September 13, 2021
Director's note: Daniel Slater answers questions about The Elixir of Love
What makes The Elixir of Love a great opera?
I’m not sure many opera comedies deserve the appellation “great,” but I think The Elixir of Love is a shining exception. Donizetti manages to tell a winning story with believable characters whom we can relate to and recognize. It’s grounded in a fundamental idea that everyone in the audience immediately “gets:” the shy boy who’s in love with the impossibly glamorous (and, he thinks, unobtainable) girl. Then, Donizetti develops that tale through music that fizzes with energy, charm, and beauty.
This production takes place during the Italian La dolce vita period in the 1950s, and illuminates a period of glamour in addition to providing an opportunity for audience members to go on a holiday! Why did you choose this setting to tell the story of The Elixir of Love?
Designer Robert Innes Hopkins and I knew we wanted to pull the story out of its nineteenth-century rustic roots and find the perfect period in which to replant it. There is an innocence (at least in our minds) associated with the 1950s, which seems to provide the ideal setting for the naïveté of the story’s hero (and also perhaps the chorus). On top of that, the “Dolce Vita” period gave us the chance to put Adina, Giannetta, and some of the chorus ladies in rather fabulous dresses! The production first opened in the middle of a Leeds winter (which is not as cold as Chicago, but horribly damp and miserable), so we thought we’d give the audience a brief summer escape. As the curtain rose on the premiere, I recall hearing an audible sigh of longing from the Yorkshire audience! Though Chicago viewers may be basking in the glow of a warm, early autumn, I still think that, like all of us, everyone will be eager to escape the horror of the last 18 months. Hopefully we can provide that!
The chorus plays an active role in this production. Could you tell us more about how you utilize this wonderful ensemble?
I’m very excited to be working with the Lyric Opera Chorus, of whom director and choreographer friends have told me so many wonderful things. I’m writing this a few days before rehearsals begin, so am hoping and expecting that the ensemble will relish the chance to inhabit the various characters we’ve created to populate the onstage village. Rather than turning them into a unit of, say, farmers, we’ve given them a variety of characters: tourists, hotel staff, locals, and naval officers. There are some distinct personalities within those groupings (including some American tourists!). This will be the biggest chorus ever for this production, so I, Robert, and choreographer Tim Claydon will be meeting some of these villagers and visitors for the first time!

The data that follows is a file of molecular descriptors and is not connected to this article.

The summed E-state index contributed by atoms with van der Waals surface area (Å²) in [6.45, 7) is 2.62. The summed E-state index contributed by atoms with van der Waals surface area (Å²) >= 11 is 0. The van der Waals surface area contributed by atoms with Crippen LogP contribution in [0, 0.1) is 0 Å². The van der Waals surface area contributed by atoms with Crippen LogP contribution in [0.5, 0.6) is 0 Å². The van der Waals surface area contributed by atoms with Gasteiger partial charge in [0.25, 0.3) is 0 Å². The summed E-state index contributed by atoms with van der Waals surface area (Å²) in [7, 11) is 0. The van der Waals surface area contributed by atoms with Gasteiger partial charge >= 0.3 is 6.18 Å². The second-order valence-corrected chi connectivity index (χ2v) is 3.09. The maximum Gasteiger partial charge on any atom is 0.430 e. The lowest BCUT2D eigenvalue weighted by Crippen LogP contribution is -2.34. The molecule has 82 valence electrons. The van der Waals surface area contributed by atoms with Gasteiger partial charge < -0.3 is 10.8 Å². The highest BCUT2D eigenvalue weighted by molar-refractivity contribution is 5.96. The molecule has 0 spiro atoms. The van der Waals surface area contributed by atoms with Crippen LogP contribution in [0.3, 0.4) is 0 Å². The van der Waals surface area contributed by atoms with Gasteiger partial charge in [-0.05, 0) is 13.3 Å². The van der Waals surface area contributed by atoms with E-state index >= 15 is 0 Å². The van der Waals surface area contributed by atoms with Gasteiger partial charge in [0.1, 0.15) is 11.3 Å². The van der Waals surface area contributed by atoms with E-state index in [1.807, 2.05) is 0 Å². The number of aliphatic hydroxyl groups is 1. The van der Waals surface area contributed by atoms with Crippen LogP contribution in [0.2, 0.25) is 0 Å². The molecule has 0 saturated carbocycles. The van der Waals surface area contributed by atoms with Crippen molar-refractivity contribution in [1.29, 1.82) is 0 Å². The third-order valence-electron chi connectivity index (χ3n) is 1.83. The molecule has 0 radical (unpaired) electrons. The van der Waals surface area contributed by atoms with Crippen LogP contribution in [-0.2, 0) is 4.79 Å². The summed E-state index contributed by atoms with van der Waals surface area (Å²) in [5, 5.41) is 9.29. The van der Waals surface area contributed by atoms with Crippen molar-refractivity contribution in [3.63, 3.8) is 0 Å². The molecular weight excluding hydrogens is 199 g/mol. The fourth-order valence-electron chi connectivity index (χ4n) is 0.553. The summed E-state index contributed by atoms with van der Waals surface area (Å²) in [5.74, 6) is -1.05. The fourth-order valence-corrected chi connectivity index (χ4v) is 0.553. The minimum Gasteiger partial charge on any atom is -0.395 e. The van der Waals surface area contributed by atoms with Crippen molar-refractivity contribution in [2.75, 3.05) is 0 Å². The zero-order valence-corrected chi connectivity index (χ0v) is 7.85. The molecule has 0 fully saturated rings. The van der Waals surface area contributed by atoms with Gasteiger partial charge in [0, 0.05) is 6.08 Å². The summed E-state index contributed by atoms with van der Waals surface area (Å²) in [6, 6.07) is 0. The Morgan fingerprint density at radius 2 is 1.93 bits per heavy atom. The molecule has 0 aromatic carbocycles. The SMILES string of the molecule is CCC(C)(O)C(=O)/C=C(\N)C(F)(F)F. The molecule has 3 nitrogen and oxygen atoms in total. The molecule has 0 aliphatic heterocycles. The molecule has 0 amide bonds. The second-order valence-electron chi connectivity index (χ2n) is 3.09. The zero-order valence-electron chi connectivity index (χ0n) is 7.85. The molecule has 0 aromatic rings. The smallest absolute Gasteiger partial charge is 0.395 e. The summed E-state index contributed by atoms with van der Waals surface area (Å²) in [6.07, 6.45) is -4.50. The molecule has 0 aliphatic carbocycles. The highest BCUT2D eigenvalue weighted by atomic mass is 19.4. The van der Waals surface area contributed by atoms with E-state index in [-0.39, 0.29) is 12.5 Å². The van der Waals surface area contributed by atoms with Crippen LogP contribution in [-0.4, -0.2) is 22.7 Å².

It’s been said that it’s much more difficult to produce comedy than drama. What are your thoughts on humor in opera, and how does Donizetti’s music support humor in this story?
So much of comedy is about finding the right rhythm, and that’s somehow easier in “straight” theater because the director and actors create their own pacing — as long as you have performers with the natural ability to time a gag. In opera, of course, that rhythm is largely set by the composer, and that person may have created a musical rhythm for a particular moment that now feels a little dated or cliché. With a good collaboration between the conductor and director, however — which Enrique Mazzola and I are looking forward to creating — many of those problems can be offset and the humor nuanced. Having done many opera comedies over the last twenty years in both translation and in the original language, I’m acutely aware of a very specific issue with opera comedy: although great music can support humor, what we primarily find funny is text. When the text is in a language the audience doesn’t speak, it is reliant on the supertitles. We must get that text absolutely right, and also trust that the supertitle operator will land the joke at the right moment! For this reason, it’s quite common to find directors falling back on visual gags that aren’t dependent on these tricky matters, but something in me resists humor that can border dangerously on slapstick. There is a risk that “opera comedy” ends up being a kind of comedy you never see elsewhere, whereas I endeavor to base the choices that performers and I make on the greatest possible source of inspiration: real life.